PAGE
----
Prinseneiland (Princes Island) is the smallest of Amsterdam’s three Western Islands, created between 1610 and 1624. Originally called Middeneiland (Middle Island), it was probably named after the first three princes of the House of Orange — Willem I, Maurits and Frederik Hendrik — who were important during the Eighty Year War against Spain (1568-1648). There was also an important house called De Drie Prinsen here in the 17th century. The island is surrounded by 4 canals: Prinseneilandsgracht, Realengracht, Bickersgracht and Eilandsgracht.
After 10 years of legal issues because of land speculation, finally in 1623 lots were being sold on Prinseneiland, initially meant for storage of mostly wood and tar. There were at the time some 900 warehouses in Amsterdam — more than 100 were on Prinseneiland and most dated from the second half of the 17th century. Prinseneiland was also one of the designated areas in town used as a wood storage for building ships and houses. In the 20th century most warehouses were transformed into apartments, making the island an attractive residential area.
Breitner on Prinseneiland
Around 1881 Dutch painter and photographer George Hendrik Breitner (1857-1923) quite frequently went on drawing expeditions with Vincent van Gogh in Den Haag (The Hague). Like Van Gogh he saw himself as “painter of the people”. Although they went on expeditions together, Breitner and Van Gogh despised each other’s painting styles.
Breitner had two artist studios built on Prinseneiland to his own specifications by contractor C.J. Maks in 1898 in Eclectic style — he used the larger one himself. The other studio was used by painter Kees Maks (1876-1967), son of the contractor (his father, contractor C.J. Maks, had also built a large part of the Rijksmuseum). After returning from Paris in 1886, Breitner lived at many Amsterdam adresses. He worked in this studio at Prinseneiland 24B until he left in 1914. Kees Maks continued to work there after Breitner left. The studios are a national monument.
Best known for his (somewhat dark toned) paintings of city life, Breitner was also quite fascinated by city expansions and demolitions. He frequently used his photographs as a kind of sketchbook or notebook, to serve as the basis for the paintings he finished later in his studio. This was mostly born out of necessity, because painting in the streets was forbidden without previous special permission from the mayor. Breitner was a member of the artists association Arti et Amicitiae on Rokin.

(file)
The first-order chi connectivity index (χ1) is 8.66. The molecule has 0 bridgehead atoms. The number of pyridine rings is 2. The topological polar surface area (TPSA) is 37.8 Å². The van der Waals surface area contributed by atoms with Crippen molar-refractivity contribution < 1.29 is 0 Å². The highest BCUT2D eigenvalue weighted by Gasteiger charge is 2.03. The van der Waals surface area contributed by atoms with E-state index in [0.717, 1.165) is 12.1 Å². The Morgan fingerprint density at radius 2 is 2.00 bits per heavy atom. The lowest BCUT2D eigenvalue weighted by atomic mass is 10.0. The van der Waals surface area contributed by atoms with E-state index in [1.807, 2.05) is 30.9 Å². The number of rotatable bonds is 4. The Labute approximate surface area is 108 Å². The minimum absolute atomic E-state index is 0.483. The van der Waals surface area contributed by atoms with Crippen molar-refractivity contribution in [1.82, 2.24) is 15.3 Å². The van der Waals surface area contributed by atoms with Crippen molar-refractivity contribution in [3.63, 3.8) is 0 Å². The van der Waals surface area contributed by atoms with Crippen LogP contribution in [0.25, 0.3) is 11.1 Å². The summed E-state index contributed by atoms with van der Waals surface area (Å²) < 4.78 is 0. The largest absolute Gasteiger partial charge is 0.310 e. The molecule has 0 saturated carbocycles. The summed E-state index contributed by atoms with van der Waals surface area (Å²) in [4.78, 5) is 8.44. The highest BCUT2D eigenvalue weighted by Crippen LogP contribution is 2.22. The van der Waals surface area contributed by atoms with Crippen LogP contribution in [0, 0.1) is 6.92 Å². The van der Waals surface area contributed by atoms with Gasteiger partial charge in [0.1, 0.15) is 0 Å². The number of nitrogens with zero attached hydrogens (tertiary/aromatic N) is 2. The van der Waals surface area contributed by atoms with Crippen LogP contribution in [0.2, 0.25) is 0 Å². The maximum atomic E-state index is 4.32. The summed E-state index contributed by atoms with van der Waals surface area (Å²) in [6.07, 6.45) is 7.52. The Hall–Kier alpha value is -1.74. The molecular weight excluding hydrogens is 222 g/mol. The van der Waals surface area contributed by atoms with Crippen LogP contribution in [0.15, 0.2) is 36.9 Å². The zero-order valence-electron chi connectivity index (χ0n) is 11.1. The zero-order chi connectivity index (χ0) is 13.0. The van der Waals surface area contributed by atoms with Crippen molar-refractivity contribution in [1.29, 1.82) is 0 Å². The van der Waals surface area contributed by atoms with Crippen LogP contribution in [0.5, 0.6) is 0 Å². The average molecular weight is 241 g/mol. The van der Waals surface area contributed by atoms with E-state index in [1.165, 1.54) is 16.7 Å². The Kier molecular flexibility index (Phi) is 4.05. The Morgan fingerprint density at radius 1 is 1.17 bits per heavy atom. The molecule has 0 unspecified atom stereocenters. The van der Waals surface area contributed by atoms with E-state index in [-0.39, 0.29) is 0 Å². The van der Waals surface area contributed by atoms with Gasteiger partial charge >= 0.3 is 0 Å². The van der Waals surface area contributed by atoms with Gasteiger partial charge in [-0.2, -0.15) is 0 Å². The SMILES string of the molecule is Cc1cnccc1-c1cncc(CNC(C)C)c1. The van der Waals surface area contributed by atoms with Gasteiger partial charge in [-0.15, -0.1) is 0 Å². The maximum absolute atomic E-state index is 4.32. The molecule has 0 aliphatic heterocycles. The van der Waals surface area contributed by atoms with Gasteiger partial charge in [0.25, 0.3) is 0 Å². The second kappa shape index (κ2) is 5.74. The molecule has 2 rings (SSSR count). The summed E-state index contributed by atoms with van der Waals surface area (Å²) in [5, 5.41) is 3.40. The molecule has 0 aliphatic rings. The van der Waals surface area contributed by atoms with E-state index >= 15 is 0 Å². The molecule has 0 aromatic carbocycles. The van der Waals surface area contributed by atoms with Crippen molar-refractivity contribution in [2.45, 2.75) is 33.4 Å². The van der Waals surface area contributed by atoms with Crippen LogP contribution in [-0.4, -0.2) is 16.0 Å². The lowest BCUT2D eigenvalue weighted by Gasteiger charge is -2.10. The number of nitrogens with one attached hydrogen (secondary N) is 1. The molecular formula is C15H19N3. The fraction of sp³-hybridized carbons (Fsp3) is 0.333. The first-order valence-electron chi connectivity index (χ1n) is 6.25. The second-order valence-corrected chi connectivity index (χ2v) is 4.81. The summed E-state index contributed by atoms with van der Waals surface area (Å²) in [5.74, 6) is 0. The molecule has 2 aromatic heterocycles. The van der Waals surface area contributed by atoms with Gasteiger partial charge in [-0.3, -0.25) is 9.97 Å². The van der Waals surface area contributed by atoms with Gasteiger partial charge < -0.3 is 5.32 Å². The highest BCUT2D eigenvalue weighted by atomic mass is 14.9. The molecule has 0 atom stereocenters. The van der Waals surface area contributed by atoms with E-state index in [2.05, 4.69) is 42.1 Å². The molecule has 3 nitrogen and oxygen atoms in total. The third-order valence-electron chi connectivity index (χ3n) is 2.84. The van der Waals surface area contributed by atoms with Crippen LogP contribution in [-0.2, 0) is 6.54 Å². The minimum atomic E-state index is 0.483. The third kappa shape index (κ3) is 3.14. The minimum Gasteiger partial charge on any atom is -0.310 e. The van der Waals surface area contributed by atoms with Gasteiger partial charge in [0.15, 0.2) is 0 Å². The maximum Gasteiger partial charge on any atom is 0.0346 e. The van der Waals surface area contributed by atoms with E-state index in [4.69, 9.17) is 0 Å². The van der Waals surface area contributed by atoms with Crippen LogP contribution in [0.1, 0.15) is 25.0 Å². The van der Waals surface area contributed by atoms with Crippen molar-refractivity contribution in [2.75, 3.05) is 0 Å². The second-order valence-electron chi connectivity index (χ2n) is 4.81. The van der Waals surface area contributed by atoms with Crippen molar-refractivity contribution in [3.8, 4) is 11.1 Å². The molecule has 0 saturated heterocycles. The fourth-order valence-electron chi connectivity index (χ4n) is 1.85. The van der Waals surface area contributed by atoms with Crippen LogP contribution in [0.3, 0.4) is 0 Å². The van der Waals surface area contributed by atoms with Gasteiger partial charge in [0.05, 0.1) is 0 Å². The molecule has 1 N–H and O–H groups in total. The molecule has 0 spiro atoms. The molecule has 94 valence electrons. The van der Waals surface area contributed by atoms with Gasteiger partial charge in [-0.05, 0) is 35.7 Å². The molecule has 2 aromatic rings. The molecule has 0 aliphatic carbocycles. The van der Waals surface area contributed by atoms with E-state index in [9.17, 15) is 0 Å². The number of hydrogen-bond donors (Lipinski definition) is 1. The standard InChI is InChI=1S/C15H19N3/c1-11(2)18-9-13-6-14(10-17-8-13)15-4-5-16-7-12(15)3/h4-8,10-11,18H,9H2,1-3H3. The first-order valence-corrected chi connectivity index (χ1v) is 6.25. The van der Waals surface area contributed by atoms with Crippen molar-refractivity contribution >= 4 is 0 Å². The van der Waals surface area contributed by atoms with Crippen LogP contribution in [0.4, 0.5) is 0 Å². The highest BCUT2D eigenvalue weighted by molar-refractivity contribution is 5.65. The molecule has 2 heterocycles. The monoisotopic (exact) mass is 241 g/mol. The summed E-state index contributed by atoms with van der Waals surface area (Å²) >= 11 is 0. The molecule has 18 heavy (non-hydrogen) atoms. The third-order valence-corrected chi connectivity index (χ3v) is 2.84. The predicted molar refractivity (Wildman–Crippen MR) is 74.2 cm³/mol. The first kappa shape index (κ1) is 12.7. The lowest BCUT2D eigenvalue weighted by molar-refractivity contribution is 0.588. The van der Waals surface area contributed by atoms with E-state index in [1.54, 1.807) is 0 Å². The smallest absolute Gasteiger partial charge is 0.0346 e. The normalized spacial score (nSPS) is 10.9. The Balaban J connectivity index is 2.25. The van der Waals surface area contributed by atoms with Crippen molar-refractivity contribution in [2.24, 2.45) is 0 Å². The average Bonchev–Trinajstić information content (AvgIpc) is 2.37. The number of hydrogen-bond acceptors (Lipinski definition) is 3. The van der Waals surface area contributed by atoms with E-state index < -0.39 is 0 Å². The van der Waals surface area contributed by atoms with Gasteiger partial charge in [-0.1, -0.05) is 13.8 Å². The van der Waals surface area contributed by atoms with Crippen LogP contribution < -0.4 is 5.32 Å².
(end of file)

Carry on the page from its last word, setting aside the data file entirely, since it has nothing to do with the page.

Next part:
Streets & Bridges on Prinseneiland
There are only two streets on Prinseneiland:
- Prinseneiland – same name as the island itself, runs around the perimeter.
- Galgenstraat – Gallows Street, in the middle of the island.
Prinseneiland has three bridges:
- Sloterdijkerbrug – Sloterdijk Bridge, from Nieuwe Teertuinen to Prinseneiland.
- Drieharingenbrug – Three Herring Bridge, from Prinseneiland to Realeneiland.
- Galgenbrug – Gallows Bridge, from Prinseneiland to Bickerseiland.
Galgenstraat (Gallows Street)
Before the creation of the Westerdoksdijk and Westerdokseiland, from this street there was a clear view across the IJ of the Gallows Field (Galgenveld) in the northern part of town, where corpses of criminals were left hanging in the open air (after being executed on Dam square), from around 1409 until 1795. It was located on a small headland called Volewijck, more or less where the A’DAM Tower is now.
In 1662 the city attempted to rename the street to Prinsendwarsstraat (Princes Traverse Street), but that never stuck, so the old name was kept. The Galgenstraat ends on the Galgenbrug across the Bickersgracht. The once open view towards the Volewijck in Amsterdam-Noord has completely been blocked by the large new blocks on Bickerseiland.
Galgenbrug (Gallows Bridge)
The Galgenbrug across the Bickersgracht (Bickers Canal) is a fixed bridge from 1923, from Prinseneiland to Bickerseiland. There were earlier bridges here between 1625 and 1737. In 1881 a new wooden version was built, which lasted for 40 years. It was replaced by a fixed iron bridge in 1923. The bridge leads to Kleine Bickersstraat on Bickerseiland.